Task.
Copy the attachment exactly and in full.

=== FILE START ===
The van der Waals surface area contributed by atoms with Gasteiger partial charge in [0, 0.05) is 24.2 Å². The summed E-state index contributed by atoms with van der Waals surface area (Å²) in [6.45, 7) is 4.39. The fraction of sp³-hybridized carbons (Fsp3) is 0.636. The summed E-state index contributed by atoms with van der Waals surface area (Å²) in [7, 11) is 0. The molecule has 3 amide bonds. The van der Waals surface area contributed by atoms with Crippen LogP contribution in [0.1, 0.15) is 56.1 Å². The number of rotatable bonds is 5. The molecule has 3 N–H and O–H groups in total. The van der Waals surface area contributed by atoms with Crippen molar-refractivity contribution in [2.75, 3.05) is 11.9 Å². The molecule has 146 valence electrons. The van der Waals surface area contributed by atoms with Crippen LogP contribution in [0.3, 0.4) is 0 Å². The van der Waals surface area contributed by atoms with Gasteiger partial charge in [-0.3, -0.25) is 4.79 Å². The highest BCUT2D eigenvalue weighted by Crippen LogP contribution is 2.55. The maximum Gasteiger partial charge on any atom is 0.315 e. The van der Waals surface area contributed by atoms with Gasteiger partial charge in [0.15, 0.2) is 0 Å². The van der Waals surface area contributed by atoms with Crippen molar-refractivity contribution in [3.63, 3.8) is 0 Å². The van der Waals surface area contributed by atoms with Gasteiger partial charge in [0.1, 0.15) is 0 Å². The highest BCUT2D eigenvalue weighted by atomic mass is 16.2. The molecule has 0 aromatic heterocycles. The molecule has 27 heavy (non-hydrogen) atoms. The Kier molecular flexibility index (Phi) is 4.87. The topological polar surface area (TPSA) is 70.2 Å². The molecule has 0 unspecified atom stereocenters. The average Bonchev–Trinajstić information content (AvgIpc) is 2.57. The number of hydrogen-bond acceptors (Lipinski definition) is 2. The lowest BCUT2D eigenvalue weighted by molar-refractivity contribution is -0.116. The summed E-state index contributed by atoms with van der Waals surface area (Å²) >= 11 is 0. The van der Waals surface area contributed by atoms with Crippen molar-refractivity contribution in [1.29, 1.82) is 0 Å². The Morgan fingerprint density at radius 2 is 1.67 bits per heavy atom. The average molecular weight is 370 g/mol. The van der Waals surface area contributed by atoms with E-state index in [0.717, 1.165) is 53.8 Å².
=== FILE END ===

The van der Waals surface area contributed by atoms with Gasteiger partial charge in [0, 0.05) is 24.2 Å². The summed E-state index contributed by atoms with van der Waals surface area (Å²) in [6.45, 7) is 4.39. The fraction of sp³-hybridized carbons (Fsp3) is 0.636. The summed E-state index contributed by atoms with van der Waals surface area (Å²) in [7, 11) is 0. The molecule has 3 amide bonds. The van der Waals surface area contributed by atoms with Crippen LogP contribution in [0.1, 0.15) is 56.1 Å². The number of rotatable bonds is 5. The molecule has 3 N–H and O–H groups in total. The van der Waals surface area contributed by atoms with Crippen molar-refractivity contribution in [2.75, 3.05) is 11.9 Å². The molecule has 146 valence electrons. The van der Waals surface area contributed by atoms with Crippen LogP contribution in [0.3, 0.4) is 0 Å². The van der Waals surface area contributed by atoms with Gasteiger partial charge in [-0.3, -0.25) is 4.79 Å². The highest BCUT2D eigenvalue weighted by Crippen LogP contribution is 2.55. The maximum Gasteiger partial charge on any atom is 0.315 e. The van der Waals surface area contributed by atoms with Gasteiger partial charge in [0.15, 0.2) is 0 Å². The van der Waals surface area contributed by atoms with Crippen molar-refractivity contribution in [3.63, 3.8) is 0 Å². The van der Waals surface area contributed by atoms with Gasteiger partial charge in [0.1, 0.15) is 0 Å². The highest BCUT2D eigenvalue weighted by atomic mass is 16.2. The molecule has 0 aromatic heterocycles. The molecule has 27 heavy (non-hydrogen) atoms. The Kier molecular flexibility index (Phi) is 4.87. The topological polar surface area (TPSA) is 70.2 Å². The molecule has 0 unspecified atom stereocenters. The average Bonchev–Trinajstić information content (AvgIpc) is 2.57. The number of hydrogen-bond acceptors (Lipinski definition) is 2. The lowest BCUT2D eigenvalue weighted by molar-refractivity contribution is -0.116. The summed E-state index contributed by atoms with van der Waals surface area (Å²) >= 11 is 0. The van der Waals surface area contributed by atoms with Crippen molar-refractivity contribution in [1.29, 1.82) is 0 Å². The Morgan fingerprint density at radius 2 is 1.67 bits per heavy atom. The average molecular weight is 370 g/mol. The van der Waals surface area contributed by atoms with E-state index in [0.717, 1.165) is 53.8 Å².